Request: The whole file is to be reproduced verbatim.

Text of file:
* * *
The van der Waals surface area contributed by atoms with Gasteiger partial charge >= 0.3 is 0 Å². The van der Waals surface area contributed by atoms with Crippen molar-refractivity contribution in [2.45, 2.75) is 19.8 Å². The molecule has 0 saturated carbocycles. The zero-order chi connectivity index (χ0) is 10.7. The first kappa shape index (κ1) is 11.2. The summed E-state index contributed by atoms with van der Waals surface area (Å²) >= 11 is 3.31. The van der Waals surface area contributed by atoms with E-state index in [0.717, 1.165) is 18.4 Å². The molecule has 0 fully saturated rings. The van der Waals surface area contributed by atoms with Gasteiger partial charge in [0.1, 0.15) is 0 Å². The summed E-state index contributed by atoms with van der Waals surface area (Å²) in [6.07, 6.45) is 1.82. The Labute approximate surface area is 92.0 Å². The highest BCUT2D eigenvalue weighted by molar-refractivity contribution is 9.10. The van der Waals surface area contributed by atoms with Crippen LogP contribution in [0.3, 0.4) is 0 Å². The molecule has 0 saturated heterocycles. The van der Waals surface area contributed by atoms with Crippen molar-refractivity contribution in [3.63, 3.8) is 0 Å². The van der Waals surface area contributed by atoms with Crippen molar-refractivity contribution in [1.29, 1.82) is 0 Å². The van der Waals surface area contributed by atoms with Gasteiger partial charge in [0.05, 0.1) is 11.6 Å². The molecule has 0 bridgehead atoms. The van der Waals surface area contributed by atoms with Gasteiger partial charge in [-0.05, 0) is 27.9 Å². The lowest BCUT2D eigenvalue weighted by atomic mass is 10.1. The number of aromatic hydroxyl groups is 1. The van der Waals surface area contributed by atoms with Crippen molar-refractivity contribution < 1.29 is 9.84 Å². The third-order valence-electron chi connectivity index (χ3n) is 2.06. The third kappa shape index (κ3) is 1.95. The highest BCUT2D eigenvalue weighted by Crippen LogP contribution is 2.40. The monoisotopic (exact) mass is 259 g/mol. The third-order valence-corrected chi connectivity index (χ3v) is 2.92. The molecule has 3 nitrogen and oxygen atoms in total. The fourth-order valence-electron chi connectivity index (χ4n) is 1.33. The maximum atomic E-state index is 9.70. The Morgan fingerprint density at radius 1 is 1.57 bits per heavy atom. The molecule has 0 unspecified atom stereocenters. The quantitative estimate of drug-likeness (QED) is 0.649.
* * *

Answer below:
The van der Waals surface area contributed by atoms with Gasteiger partial charge >= 0.3 is 0 Å². The van der Waals surface area contributed by atoms with Crippen molar-refractivity contribution in [2.45, 2.75) is 19.8 Å². The molecule has 0 saturated carbocycles. The zero-order chi connectivity index (χ0) is 10.7. The first kappa shape index (κ1) is 11.2. The summed E-state index contributed by atoms with van der Waals surface area (Å²) >= 11 is 3.31. The van der Waals surface area contributed by atoms with E-state index in [0.717, 1.165) is 18.4 Å². The molecule has 0 fully saturated rings. The van der Waals surface area contributed by atoms with Gasteiger partial charge in [0.1, 0.15) is 0 Å². The summed E-state index contributed by atoms with van der Waals surface area (Å²) in [6.07, 6.45) is 1.82. The Labute approximate surface area is 92.0 Å². The highest BCUT2D eigenvalue weighted by molar-refractivity contribution is 9.10. The van der Waals surface area contributed by atoms with Crippen LogP contribution in [0.3, 0.4) is 0 Å². The molecule has 0 saturated heterocycles. The van der Waals surface area contributed by atoms with Crippen molar-refractivity contribution in [3.63, 3.8) is 0 Å². The van der Waals surface area contributed by atoms with Crippen molar-refractivity contribution in [1.29, 1.82) is 0 Å². The van der Waals surface area contributed by atoms with Gasteiger partial charge in [0.05, 0.1) is 11.6 Å². The molecule has 0 bridgehead atoms. The van der Waals surface area contributed by atoms with Gasteiger partial charge in [-0.05, 0) is 27.9 Å². The lowest BCUT2D eigenvalue weighted by atomic mass is 10.1. The number of aromatic hydroxyl groups is 1. The van der Waals surface area contributed by atoms with Crippen molar-refractivity contribution < 1.29 is 9.84 Å². The third-order valence-electron chi connectivity index (χ3n) is 2.06. The third kappa shape index (κ3) is 1.95. The highest BCUT2D eigenvalue weighted by Crippen LogP contribution is 2.40. The monoisotopic (exact) mass is 259 g/mol. The third-order valence-corrected chi connectivity index (χ3v) is 2.92. The molecule has 3 nitrogen and oxygen atoms in total. The fourth-order valence-electron chi connectivity index (χ4n) is 1.33. The maximum atomic E-state index is 9.70. The Morgan fingerprint density at radius 1 is 1.57 bits per heavy atom. The molecule has 0 unspecified atom stereocenters. The quantitative estimate of drug-likeness (QED) is 0.649.